In its advisory role to the City of Seoul on land use policy, the Seoul Development Institute commissioned from ISUF an investigation to enable Seoul's development pattern and density to be compared with those of other world cities of equivalent size. With some 10 million people within an area of 605 km², Seoul is one of the most heavily populated cities in the world. There has been much debate about the intensity of its city building: arguments for efficient land use have been ranged against those emphasizing the problems of overcrowding. With its fine-grained plot patterns, Seoul's building coverage appears very high. Yet it is not clear whether the city's floor-space concentration is higher than that of other world cities as Seoul has large areas of low-rise development. The 'compact city' has been touted as a promising way to achieve sustainable urban form in Western countries, but it is a questionable notion in Asian cities, where dense development has for long been sustained.

The research undertaken by ISUF involved case studies of six cities in Asia, Europe and North America: Seoul, Tokyo, London, Paris, New York and Los Angeles. In formulating this project, the Seoul Development Institute was fortunate to have Anne Vernez Moudon and Jeremy Whitehand as Project Advisers, providing pivotal and timely guidance from research design through to project execution. The Principal Investigators for individual cities were Shigeru Satoh (Tokyo), Peter Larkham (London), Catherine Maumi (Paris), Paul Hess (New York), Chanam Lee (Los Angeles) and Kwang-Joong Kim (Seoul).

 

Revisiting Conzen’s Alnwick data

Elwin A. Koster, Instituut voor Kunst- en Architectuurgeschiedenis, Faculteit der Letteren, Rijksuniversiteit Groningen, Oude Boteringstraat 34, Postbus 716, 9700 AS Groningen, The Netherlands.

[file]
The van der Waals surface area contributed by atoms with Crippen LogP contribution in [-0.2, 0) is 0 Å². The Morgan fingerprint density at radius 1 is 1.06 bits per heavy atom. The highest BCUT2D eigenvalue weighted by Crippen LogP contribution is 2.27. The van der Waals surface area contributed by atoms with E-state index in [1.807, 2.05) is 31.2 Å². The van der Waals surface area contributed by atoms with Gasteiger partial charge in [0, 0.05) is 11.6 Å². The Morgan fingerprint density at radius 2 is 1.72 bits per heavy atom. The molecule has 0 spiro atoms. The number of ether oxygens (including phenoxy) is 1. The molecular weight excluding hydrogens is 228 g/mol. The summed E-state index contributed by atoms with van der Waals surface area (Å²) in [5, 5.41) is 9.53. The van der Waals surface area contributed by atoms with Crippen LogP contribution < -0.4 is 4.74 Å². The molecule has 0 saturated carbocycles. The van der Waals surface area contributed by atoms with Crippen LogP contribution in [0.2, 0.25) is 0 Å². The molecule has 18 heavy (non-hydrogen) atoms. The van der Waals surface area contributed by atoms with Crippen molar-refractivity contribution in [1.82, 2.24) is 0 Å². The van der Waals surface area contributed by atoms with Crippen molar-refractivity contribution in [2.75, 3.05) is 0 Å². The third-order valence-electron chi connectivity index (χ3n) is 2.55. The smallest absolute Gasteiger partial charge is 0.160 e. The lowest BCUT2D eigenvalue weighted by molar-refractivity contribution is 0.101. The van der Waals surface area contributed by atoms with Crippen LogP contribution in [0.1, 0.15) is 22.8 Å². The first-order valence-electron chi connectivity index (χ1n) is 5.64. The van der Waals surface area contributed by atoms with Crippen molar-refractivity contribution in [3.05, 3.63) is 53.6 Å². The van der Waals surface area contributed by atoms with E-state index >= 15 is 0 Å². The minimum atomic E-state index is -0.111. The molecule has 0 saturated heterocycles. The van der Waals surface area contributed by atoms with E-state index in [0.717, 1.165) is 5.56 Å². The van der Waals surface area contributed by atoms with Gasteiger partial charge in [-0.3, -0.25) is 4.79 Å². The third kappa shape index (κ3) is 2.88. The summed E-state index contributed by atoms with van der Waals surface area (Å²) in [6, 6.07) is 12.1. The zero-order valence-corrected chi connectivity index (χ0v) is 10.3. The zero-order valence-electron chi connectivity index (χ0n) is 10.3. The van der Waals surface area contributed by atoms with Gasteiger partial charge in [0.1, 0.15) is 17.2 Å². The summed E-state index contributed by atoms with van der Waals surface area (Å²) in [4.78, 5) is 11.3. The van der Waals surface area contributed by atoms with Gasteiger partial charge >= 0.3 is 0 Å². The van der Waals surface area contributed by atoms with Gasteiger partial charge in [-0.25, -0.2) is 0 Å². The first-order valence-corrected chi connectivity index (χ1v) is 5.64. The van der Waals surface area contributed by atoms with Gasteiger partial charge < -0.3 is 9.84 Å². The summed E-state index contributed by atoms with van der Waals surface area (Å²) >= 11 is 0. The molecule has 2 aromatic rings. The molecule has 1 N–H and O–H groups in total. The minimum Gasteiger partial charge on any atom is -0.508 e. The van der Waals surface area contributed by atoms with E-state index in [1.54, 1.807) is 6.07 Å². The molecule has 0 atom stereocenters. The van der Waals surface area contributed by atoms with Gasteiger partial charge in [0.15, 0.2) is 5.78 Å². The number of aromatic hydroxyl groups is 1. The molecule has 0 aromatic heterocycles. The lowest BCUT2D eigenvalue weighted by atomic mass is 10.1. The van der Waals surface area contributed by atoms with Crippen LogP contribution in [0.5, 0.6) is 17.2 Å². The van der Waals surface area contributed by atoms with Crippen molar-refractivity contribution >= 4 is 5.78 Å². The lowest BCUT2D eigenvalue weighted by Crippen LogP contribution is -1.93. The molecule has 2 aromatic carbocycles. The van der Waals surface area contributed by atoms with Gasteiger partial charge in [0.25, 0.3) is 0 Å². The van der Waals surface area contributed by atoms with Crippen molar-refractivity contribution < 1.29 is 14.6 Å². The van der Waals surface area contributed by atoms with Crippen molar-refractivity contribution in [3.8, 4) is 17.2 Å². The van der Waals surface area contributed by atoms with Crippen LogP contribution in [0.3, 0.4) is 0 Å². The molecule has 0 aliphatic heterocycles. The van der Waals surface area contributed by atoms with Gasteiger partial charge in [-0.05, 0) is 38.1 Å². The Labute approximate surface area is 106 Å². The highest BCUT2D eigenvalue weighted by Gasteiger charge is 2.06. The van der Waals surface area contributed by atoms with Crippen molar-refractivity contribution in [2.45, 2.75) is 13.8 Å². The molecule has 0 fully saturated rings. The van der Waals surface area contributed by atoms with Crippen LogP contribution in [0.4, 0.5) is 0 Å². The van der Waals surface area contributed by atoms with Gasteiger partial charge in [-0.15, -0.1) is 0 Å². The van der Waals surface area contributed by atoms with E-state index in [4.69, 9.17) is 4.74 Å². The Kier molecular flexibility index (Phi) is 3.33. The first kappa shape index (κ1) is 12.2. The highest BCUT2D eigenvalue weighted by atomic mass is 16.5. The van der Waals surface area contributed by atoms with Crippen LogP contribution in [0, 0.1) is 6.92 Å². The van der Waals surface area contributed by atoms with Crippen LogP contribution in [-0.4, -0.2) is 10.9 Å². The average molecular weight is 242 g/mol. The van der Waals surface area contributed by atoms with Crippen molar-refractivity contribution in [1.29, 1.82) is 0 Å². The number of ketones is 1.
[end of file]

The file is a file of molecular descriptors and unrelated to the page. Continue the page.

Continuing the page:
E-mail: elwink@gmail.com

As interest in the work of M.R.G. Conzen has broadened (Evenden, 2004; Koster, 2001; Marzot, 2005), stimulated in part by the publication of many of his previously unpublished writings (Conzen, 2004; Samuels, 2005), so have questions arisen about his data and methods of working. Records of the field surveys that Conzen undertook in his classic study of Alnwick are held in the M.R.G. Conzen Collection in the University of Birmingham. This project explores these.

Alnwick's Middle Fringe Belt (representation below in Google Maps by Phil Jones)


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Planning for character: an urban morphological concept in planning practice

J. W. R. Whitehand and Susan M. Whitehand, Urban Morphology Research Group, School of Geography, Earth and Environmental Sciences, University of Birmingham, Birmingham B15 2TT, UK.
E-mail: J.W.R.Whitehand@bham.ac.uk

'Planning for character' is essentially the application of the concept of 'urban landscape units' in a local plan - in this case that of Barnt Green in the English Midlands.

Like most settlements, Barnt Green is highly differentiated geographically and historically. This is reflected in its Parish Plan and will be a significant consideration in its forthcoming Neighbourhood Plan.

The differences between the various parts of Barnt Green can be expressed in terms of 'character areas'. Each of these areas has a degree of unity, though most of them contain within them distinct sub-areas. The character areas shown below have been delimited according to four principal criteria: ground plan (including site), building form, land use and vegetation. These characteristics are readily observable on the ground.

The character areas are an important consideration in assessing proposals for change. More information is available on the Barnt Green Parish website - see "Planning for Character" (PDF).

The Character Areas of Barnt Green (representation below in Google Maps by Jintang Chen)